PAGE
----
A magazine to bring women closer to green technology.
As students of the Ironhack UX/UI Design Bootcamp we had to create something in our 4th Design Challenge Editorial Design. The following case study serves for educational purposes and should demonstrate our design process from scratch, including our first steps towards responsive design. If you want to join the journey with us, then read on!
Introduction to our User Research
This time we had been assigned a specific user and we decided for the eco-friendly researcher who reads magazines like National Geographic and New Yorker and whose needs and interests should be met in the magazine. This gave us a rough direction in which to go, but would it be interesting for most people and if so, what exactly would they really want to read? Also, more to the point, are people still reading magazines? We wanted to delve deeper and find out everything we could about the current situation.
By conducting surveys we tried to find out about general trends and reading interests. We received many diverse replies that made it a little complicated for us to choose which direction to go in. So, from this we learned that it is always good to be even more specific with the questions, and not to give so many options to reply to in order to filter out faster, more meaningful results. But to sum up, most respondents wanted to read about technology and science, mindfulness and lifestyle but not so much about nature.
This result produced a little dilemma for us because actually, we fell in love with the layout of the National Geographic (which was in fact also the user personas favourite) the content being mostly about nature and nature photography.
But we had always learned: listen to the voice of your user — a good designer always empathises with their user, no matter what their personal preferences might be. We listen and feel what a user says, hears and does.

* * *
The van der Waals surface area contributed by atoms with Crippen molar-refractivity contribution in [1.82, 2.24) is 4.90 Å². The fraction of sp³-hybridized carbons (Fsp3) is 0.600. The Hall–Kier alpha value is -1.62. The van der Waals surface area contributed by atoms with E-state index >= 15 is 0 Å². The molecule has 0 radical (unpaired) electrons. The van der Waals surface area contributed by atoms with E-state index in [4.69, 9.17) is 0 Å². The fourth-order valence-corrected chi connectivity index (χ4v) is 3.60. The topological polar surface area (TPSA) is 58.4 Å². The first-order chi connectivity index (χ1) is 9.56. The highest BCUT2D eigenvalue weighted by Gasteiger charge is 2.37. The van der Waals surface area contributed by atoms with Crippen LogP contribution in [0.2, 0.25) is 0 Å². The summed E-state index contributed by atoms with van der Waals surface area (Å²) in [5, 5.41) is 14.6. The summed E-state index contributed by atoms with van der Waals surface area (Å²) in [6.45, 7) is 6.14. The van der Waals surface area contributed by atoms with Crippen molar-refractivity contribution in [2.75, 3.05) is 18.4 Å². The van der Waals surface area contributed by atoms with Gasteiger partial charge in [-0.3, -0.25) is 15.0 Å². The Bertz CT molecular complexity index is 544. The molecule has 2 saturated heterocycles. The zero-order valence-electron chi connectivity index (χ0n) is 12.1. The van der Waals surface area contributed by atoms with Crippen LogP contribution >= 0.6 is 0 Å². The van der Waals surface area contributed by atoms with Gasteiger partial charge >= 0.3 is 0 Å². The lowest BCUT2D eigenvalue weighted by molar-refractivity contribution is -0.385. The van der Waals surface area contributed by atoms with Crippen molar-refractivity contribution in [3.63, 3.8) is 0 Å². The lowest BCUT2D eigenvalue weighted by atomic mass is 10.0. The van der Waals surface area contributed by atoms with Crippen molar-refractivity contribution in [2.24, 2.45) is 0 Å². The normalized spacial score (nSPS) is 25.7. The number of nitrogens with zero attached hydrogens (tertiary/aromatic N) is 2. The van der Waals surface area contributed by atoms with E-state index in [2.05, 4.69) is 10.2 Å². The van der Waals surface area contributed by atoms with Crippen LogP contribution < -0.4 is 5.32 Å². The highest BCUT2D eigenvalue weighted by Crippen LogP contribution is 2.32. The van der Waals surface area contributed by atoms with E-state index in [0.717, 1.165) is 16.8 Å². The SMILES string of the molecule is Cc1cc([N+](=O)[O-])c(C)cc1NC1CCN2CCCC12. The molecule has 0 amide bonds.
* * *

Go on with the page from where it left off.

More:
The survey greatly helped us in finding out what people read and it contained a number of newspaper and magazine questions to do with a competitive analysis. From this we figured out what the main topics are in technology and we discovered something important: that there were hardly any tech magazines for women, nor were there even any women’s magazines focused on green technology!
The idea of “Tecologue” was born!
The idea was birthed in our heads and after some valuable, visual competitive analysis we created our first own moodboard! This process was extremely important. A mixed collection of colours, photos, typography that you want to use and attributes that should define what you want to transmit takes your digital product to a much higher level.
Endless flowing creativity, but hey…let’s hurry up! We need to implement the UI foundations we just learned!
The most important rule: Create a design system!
Designers are often seen as chaotic, creative individuals. Indeed they are, but great designers are also well organised in every single “stone” they build. Organising your design system well is very hard work at the beginning and as a complete newbee like me, you can sometimes lose track.
But once you’ve figured it out, things really speed up! We experienced this recently while working on our High-Fi.
Step-by-step guide for beginners
As we worked with Figma you have to distinguish between organising the layer panel and the design panel. Make sure you organise all your rectangles well and
- Styles are colors and typestyles (font, size, weight, etc.) that are defined in one place and can be applied to many objects.
- Components are things like buttons
First build a colour palette, colours and grid systems on the design. Identify your chosen shades
First try our high-fi of the mobile version: